5 Tips for Preventing Food Poisoning


According to the Center for Disease Control and Prevention, every year an estimated 48 million Americans contract foodborne illness such as E. coli, Listeria monocytogenes and Salmonella. Of this number, an estimated 128,000 are hospitalized and 3,000 die from foodborne diseases.

Anyone can contract a foodborne illness, but immune compromised individuals, the elderly, young children and pregnant women are more susceptible and likely to have more serious illnesses from foodborne diseases. Considering the risk of foodborne diseases, it is important to be aware of measures that one can take to minimize the risk of contracting foodborne illnesses, whether eating at home or out. To this end, there are at least five relatively easy steps that people can take to prevent food poisoning.

  • The first is cleanliness. Bacteria that cause foodborne illnesses can survive in many places including utensils, cutting boards, your own hands etc. These bacterial can be transferred easily to foods which in turn can lead to food poisoning. Luckily, most bacteria that lead to foodborne illnesses can be eliminated through appropriate cleaning. Washing your hands, surfaces, utensils etc., before, during and after food preparation with soap and hot water is one way of preventing food poisoning.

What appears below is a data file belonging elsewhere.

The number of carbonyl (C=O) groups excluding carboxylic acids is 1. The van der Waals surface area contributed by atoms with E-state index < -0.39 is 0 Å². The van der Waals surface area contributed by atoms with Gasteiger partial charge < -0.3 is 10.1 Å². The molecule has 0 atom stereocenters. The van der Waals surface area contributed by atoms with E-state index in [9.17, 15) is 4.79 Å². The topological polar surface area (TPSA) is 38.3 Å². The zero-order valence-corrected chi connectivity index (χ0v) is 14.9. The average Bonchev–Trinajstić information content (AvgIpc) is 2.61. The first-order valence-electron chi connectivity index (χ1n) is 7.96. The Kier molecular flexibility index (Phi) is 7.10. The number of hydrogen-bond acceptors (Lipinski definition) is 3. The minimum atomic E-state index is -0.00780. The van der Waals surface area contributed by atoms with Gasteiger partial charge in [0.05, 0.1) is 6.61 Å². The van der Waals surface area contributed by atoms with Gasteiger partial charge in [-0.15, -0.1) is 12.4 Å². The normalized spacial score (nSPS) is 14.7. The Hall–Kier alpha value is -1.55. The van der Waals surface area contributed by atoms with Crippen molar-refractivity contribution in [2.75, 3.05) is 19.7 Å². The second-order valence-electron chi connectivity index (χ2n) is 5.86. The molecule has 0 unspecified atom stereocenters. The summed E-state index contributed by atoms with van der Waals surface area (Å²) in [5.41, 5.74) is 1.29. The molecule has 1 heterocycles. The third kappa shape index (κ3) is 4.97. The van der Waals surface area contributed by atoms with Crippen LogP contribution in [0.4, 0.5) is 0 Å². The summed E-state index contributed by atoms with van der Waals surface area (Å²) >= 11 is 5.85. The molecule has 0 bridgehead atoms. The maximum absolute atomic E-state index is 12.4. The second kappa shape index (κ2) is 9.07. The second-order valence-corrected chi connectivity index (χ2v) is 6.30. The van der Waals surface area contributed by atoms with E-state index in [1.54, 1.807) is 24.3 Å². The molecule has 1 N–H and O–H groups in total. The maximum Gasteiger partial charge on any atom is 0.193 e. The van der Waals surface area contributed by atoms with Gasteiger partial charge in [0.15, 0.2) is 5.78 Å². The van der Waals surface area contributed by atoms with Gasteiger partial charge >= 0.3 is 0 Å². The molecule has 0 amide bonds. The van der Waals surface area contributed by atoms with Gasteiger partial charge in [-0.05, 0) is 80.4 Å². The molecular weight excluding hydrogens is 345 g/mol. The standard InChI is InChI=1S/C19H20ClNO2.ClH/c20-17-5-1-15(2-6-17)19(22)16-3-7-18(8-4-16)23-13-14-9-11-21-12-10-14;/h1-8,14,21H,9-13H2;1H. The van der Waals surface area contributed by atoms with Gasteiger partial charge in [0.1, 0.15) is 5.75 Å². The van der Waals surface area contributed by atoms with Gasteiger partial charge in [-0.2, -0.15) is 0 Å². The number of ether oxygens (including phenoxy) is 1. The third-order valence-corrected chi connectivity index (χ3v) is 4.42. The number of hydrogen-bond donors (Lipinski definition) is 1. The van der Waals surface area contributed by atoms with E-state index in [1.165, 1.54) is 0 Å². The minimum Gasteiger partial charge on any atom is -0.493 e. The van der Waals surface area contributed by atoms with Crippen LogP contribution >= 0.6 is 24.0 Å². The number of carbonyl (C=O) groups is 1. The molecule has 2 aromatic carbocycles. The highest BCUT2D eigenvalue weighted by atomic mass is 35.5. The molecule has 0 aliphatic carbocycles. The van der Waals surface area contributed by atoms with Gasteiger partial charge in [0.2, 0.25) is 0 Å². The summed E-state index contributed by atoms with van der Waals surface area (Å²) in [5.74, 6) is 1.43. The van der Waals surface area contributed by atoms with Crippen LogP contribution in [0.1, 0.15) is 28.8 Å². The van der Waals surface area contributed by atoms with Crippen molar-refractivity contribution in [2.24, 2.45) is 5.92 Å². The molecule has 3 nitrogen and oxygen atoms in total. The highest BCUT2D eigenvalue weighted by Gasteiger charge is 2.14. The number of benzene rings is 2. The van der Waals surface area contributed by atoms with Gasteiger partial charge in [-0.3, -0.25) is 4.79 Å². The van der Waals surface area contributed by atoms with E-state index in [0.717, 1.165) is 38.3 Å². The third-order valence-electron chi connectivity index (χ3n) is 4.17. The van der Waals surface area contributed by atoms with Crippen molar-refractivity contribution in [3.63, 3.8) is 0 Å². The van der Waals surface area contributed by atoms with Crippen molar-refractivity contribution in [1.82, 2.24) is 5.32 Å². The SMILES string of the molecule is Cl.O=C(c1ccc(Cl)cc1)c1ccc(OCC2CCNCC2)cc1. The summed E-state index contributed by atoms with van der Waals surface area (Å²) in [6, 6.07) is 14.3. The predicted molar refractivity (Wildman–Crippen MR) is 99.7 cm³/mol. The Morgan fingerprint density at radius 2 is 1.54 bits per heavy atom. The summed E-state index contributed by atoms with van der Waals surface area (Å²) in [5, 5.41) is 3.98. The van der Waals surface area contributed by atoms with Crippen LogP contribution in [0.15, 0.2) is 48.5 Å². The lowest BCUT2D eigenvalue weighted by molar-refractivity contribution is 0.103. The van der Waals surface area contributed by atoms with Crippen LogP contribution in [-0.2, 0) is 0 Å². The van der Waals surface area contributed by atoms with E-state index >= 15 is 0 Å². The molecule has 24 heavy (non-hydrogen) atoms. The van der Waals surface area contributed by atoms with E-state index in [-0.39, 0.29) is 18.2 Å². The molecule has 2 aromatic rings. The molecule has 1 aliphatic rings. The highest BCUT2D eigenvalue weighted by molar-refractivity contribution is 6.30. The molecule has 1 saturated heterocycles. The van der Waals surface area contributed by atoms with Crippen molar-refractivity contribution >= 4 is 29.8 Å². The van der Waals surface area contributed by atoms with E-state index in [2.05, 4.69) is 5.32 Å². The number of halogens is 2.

• Secondly, you should always separate ready-to-eat-foods from raw meats, poultry, seafood, and eggs. This includes separating these items from your shopping cart, refrigerator and using different cooking utensils. This helps prevent cross-contamination as raw meat, poultry or seafood may harbor foodborne illness causing bacteria which may drip onto ready-to-eat foods if not separated.
  • Thirdly, it is crucial to wash your fruits and vegetables with running water and no soap before consumption and/or cooking. Your fresh produce should be dried with a paper towel after washing. This helps remove harmful bacteria from the surface of your fresh produce. Do not wash meat, poultry, or eggs, as this can spread bacteria.
  • Fourthly, you should always cook food to the right internal temperature, which is when the internal temperature gets high enough to kill gems that can cause food poisoning. The best way to tell if food is safely cooked is to use a food thermometer. See the U.S. Department of Agriculture’s Food Safety Education website for a chart with detailed list of temperatures and foods: https://www.foodsafety.gov/food-safety-charts/safe-minimum-internal-temperatures
  • Lastly, you must refrigerate your foods promptly as foodborne illness causing bacteria can multiply rapidly in roof temperature. Foods that require refrigeration include meat, dairy, seafood, eggs, freshly prepared foods, and anything that is labeled as requiring refrigeration after opening.